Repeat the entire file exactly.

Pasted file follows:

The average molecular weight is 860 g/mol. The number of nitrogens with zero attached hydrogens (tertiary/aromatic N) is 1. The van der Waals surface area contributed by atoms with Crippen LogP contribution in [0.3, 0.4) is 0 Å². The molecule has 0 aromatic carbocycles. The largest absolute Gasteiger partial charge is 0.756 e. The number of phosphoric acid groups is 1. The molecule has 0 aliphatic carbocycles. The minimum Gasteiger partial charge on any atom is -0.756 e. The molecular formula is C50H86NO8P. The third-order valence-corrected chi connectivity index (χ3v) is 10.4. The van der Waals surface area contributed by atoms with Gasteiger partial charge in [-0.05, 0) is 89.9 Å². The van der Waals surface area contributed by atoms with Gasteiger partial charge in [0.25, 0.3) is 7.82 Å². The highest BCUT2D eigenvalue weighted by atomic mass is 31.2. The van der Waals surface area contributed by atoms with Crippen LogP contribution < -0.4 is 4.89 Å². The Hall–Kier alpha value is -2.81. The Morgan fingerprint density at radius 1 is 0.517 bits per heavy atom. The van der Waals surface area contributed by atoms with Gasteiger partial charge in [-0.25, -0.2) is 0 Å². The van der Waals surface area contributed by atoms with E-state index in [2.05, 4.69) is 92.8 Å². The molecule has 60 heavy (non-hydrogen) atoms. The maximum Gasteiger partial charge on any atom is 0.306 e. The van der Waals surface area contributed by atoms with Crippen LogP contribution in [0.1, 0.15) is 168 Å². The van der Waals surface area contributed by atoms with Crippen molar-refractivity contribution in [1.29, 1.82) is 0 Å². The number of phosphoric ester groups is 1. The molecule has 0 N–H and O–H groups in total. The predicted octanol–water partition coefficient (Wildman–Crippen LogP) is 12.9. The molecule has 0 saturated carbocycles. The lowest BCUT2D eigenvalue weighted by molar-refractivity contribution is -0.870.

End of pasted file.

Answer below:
The average molecular weight is 860 g/mol. The number of nitrogens with zero attached hydrogens (tertiary/aromatic N) is 1. The van der Waals surface area contributed by atoms with Crippen LogP contribution in [0.3, 0.4) is 0 Å². The molecule has 0 aromatic carbocycles. The largest absolute Gasteiger partial charge is 0.756 e. The number of phosphoric acid groups is 1. The molecule has 0 aliphatic carbocycles. The minimum Gasteiger partial charge on any atom is -0.756 e. The molecular formula is C50H86NO8P. The third-order valence-corrected chi connectivity index (χ3v) is 10.4. The van der Waals surface area contributed by atoms with Gasteiger partial charge in [-0.05, 0) is 89.9 Å². The van der Waals surface area contributed by atoms with Gasteiger partial charge in [0.25, 0.3) is 7.82 Å². The highest BCUT2D eigenvalue weighted by atomic mass is 31.2. The van der Waals surface area contributed by atoms with Crippen LogP contribution < -0.4 is 4.89 Å². The Hall–Kier alpha value is -2.81. The Morgan fingerprint density at radius 1 is 0.517 bits per heavy atom. The van der Waals surface area contributed by atoms with Gasteiger partial charge in [-0.25, -0.2) is 0 Å². The van der Waals surface area contributed by atoms with E-state index in [2.05, 4.69) is 92.8 Å². The molecule has 60 heavy (non-hydrogen) atoms. The maximum Gasteiger partial charge on any atom is 0.306 e. The van der Waals surface area contributed by atoms with Crippen LogP contribution in [0.1, 0.15) is 168 Å². The van der Waals surface area contributed by atoms with Crippen molar-refractivity contribution in [1.29, 1.82) is 0 Å². The number of phosphoric ester groups is 1. The molecule has 0 N–H and O–H groups in total. The predicted octanol–water partition coefficient (Wildman–Crippen LogP) is 12.9. The molecule has 0 saturated carbocycles. The lowest BCUT2D eigenvalue weighted by molar-refractivity contribution is -0.870.